Whoa. Did someone say “cannellini beans"? Get out of town. I'm a city boy who's constantly on the go, so all I crave when I return to my apartment is a meal full of these kidney-shaped cuties. It's even better if it takes me approximately five seconds to make, just so I can decay on my couch for the night's remainder until it’s time for work the next morning.
"Are you always on the lookout for quick and easy weeknight dinners?" asks EmilyC, scribe of Roasted Sausage, Chard, and Cannellini Beans, this good-as-hell recipe. You bet, EmilyC. Now here's a meal that covers all the food group bases, like "sausage" and "chard" and "bean." And it lets you have some fun. Dress some chards up. Add in some beans. Season. "Get your hands wet," as they say. Toss some sausage coins in there like it's the Trevi Fountain.
Mosey on over to your nearest grocery with this list in hand. I’ve organized it for you by area of the market.
1 bunch Swiss chard. Get ready to remove the stems and ribs before you tear their leaves into 2-inch pieces.
1 can of cannellini beans, drained and rinsed—should be about 16-19 ounces, roughly 2 cups.
Some finely-grated lemon zest, along with 1 tablespoon of lemon juice from 1 lemon. Don't get too greedy; make sure to leave some extra juice around for finishing the dish.
Some finely-grated Parmesan or pecorino.
16 ounces—that's roughly three or four links—of some chicken or pork sausage. You'll have to remove them from their casings and slice them into 3/4-inch pieces; you can also use pre-cooked sausages, like I do.
We're assuming you already have 3 tablespoons of olive oil, a teaspoon Dijon mustard, and a teaspoon of smoked Spanish paprika in your arsenal—if not, add these to your list, too.
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Now here's where the fun begins. About 30 minutes before dinner, crank up your oven to 400° F. Get your largest casserole, baking dish, or oven-safe skillet out and toss the chard and cannellini beans together in it. Add a pinch of salt. Some pepper. Have fun with it. If the chard-to- bean ratio looks mighty high to you, chill out: That's how it's supposed to be.
Meanwhile, in a small bowl, whisk together that lemon juice and zest, mustard, paprika, and olive oil. You're going to want to combine this concoction with the chard and cannellini mash-up you've got going on and then toss, toss, toss them all together. Coat evenly and generously. That's it. Atta boy.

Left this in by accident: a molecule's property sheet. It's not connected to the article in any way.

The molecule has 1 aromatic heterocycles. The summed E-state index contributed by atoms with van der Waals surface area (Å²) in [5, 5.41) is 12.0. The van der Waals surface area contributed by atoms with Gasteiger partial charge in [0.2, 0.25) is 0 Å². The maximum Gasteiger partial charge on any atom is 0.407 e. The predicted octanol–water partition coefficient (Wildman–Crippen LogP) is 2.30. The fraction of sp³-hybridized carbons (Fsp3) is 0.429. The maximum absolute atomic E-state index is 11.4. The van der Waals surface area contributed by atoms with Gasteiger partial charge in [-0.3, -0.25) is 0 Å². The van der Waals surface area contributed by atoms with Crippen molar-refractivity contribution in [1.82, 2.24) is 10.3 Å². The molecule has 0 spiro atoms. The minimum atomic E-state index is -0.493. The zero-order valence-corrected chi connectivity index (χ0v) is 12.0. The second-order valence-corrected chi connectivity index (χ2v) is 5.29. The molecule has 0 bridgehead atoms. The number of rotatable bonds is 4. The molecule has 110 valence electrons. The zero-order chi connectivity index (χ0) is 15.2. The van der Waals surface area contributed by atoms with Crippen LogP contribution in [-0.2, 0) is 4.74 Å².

Now it's time for some distribution. Lay out the chard and beans in one layer in the dish; spread it. Chuck the little sausage medallions atop the bed of chard-n'-beans, tuck them in like you would your child the night before the first day of kindergarten. Stick it in the oven. Let it roast. Twenty minutes is fine; 25 minutes, tops. Make sure the chard gets tender in there, crispy at the edges, before you take it out. Is the sausage pink? Ahh! Put it back in! (You paranoid about this part? Same—you can toss the mixture about halfway through cooking time to check on things.)
You, if the sausage is still pink after all that time in the oven
When it's all done, remove it from the oven and give it a taste. Chew a little. If you need to, you can add more salt, pepper, or lemon juice "to taste." Otherwise, sprinkle it with some of that grated Parmesan or pecorino you've got, and serve while it's still warm. This won't work unless you scream, "Come get it while it's still hot, kids!" If you've only got that special someone, let's go with, "Supper's getting cold, hunny!" Why not pair it with a smooch?
A New Way to Dinner, co-authored by Food52's founders Amanda Hesser and Merrill Stubbs, is an indispensable playbook for stress-free meal-planning (hint: cook foundational dishes on the weekend and mix and match ‘em through the week).
Mayukh Sen is a James Beard Award-winning food and culture writer in New York. His writing has appeared in the New York Times, the New Yorker, Bon Appetit, and elsewhere. He won a 2018 James Beard Award in Journalism for his profile of Princess Pamela published on Food52.